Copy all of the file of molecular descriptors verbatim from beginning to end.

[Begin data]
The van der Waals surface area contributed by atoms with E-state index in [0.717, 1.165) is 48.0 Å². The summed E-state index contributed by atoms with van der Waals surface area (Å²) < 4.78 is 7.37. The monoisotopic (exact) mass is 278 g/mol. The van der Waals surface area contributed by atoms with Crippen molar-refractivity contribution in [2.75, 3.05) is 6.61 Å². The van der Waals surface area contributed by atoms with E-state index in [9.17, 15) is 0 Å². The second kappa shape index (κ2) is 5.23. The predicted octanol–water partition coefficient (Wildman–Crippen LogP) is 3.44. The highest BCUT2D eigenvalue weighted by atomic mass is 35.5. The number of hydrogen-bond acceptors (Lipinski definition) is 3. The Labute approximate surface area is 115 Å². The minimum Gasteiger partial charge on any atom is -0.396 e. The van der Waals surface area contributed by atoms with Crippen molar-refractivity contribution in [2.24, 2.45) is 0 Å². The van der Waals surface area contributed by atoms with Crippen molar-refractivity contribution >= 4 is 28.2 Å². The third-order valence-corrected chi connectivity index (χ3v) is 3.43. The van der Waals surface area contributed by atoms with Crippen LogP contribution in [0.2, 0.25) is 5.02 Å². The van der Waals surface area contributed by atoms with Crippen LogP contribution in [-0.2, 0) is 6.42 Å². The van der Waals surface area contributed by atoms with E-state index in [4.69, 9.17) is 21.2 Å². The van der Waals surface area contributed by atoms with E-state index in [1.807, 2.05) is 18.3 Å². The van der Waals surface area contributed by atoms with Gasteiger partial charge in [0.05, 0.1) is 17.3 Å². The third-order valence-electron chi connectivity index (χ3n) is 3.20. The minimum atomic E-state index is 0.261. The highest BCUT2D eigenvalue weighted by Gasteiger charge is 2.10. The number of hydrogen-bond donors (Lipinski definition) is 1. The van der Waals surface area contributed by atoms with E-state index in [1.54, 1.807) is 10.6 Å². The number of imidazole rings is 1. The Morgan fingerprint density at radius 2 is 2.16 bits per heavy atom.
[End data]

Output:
The van der Waals surface area contributed by atoms with E-state index in [0.717, 1.165) is 48.0 Å². The summed E-state index contributed by atoms with van der Waals surface area (Å²) < 4.78 is 7.37. The monoisotopic (exact) mass is 278 g/mol. The van der Waals surface area contributed by atoms with Crippen molar-refractivity contribution in [2.75, 3.05) is 6.61 Å². The van der Waals surface area contributed by atoms with E-state index in [9.17, 15) is 0 Å². The second kappa shape index (κ2) is 5.23. The predicted octanol–water partition coefficient (Wildman–Crippen LogP) is 3.44. The highest BCUT2D eigenvalue weighted by atomic mass is 35.5. The number of hydrogen-bond acceptors (Lipinski definition) is 3. The Labute approximate surface area is 115 Å². The minimum Gasteiger partial charge on any atom is -0.396 e. The van der Waals surface area contributed by atoms with Crippen molar-refractivity contribution in [2.24, 2.45) is 0 Å². The van der Waals surface area contributed by atoms with Crippen molar-refractivity contribution >= 4 is 28.2 Å². The third-order valence-corrected chi connectivity index (χ3v) is 3.43. The van der Waals surface area contributed by atoms with Crippen LogP contribution in [0.2, 0.25) is 5.02 Å². The van der Waals surface area contributed by atoms with Crippen LogP contribution in [-0.2, 0) is 6.42 Å². The van der Waals surface area contributed by atoms with E-state index in [4.69, 9.17) is 21.2 Å². The van der Waals surface area contributed by atoms with E-state index in [1.807, 2.05) is 18.3 Å². The van der Waals surface area contributed by atoms with Gasteiger partial charge in [0.05, 0.1) is 17.3 Å². The third-order valence-electron chi connectivity index (χ3n) is 3.20. The minimum atomic E-state index is 0.261. The highest BCUT2D eigenvalue weighted by Gasteiger charge is 2.10. The number of hydrogen-bond donors (Lipinski definition) is 1. The van der Waals surface area contributed by atoms with E-state index in [1.54, 1.807) is 10.6 Å². The number of imidazole rings is 1. The Morgan fingerprint density at radius 2 is 2.16 bits per heavy atom.